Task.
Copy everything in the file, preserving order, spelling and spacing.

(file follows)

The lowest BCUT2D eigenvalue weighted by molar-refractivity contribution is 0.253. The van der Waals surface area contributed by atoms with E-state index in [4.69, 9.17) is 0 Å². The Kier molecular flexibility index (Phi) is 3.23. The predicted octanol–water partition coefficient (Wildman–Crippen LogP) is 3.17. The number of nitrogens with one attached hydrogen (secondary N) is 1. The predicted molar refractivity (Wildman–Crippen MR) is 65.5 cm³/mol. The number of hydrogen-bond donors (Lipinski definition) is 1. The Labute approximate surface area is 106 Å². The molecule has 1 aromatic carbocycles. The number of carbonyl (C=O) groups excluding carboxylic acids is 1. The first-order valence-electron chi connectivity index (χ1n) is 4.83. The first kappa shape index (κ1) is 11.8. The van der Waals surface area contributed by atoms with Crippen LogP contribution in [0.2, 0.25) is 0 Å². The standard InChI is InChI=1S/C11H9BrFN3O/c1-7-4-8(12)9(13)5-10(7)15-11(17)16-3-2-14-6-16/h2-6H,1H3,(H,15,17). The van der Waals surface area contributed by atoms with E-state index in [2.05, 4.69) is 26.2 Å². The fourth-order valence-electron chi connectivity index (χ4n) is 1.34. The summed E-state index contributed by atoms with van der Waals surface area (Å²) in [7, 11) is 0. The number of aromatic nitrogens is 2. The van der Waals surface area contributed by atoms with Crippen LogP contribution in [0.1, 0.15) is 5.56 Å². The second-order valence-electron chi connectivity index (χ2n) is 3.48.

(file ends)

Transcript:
The lowest BCUT2D eigenvalue weighted by molar-refractivity contribution is 0.253. The van der Waals surface area contributed by atoms with E-state index in [4.69, 9.17) is 0 Å². The Kier molecular flexibility index (Phi) is 3.23. The predicted octanol–water partition coefficient (Wildman–Crippen LogP) is 3.17. The number of nitrogens with one attached hydrogen (secondary N) is 1. The predicted molar refractivity (Wildman–Crippen MR) is 65.5 cm³/mol. The number of hydrogen-bond donors (Lipinski definition) is 1. The Labute approximate surface area is 106 Å². The molecule has 1 aromatic carbocycles. The number of carbonyl (C=O) groups excluding carboxylic acids is 1. The first-order valence-electron chi connectivity index (χ1n) is 4.83. The first kappa shape index (κ1) is 11.8. The van der Waals surface area contributed by atoms with Crippen LogP contribution in [0.2, 0.25) is 0 Å². The standard InChI is InChI=1S/C11H9BrFN3O/c1-7-4-8(12)9(13)5-10(7)15-11(17)16-3-2-14-6-16/h2-6H,1H3,(H,15,17). The van der Waals surface area contributed by atoms with E-state index in [2.05, 4.69) is 26.2 Å². The fourth-order valence-electron chi connectivity index (χ4n) is 1.34. The summed E-state index contributed by atoms with van der Waals surface area (Å²) in [7, 11) is 0. The number of aromatic nitrogens is 2. The van der Waals surface area contributed by atoms with Crippen LogP contribution in [0.1, 0.15) is 5.56 Å². The second-order valence-electron chi connectivity index (χ2n) is 3.48.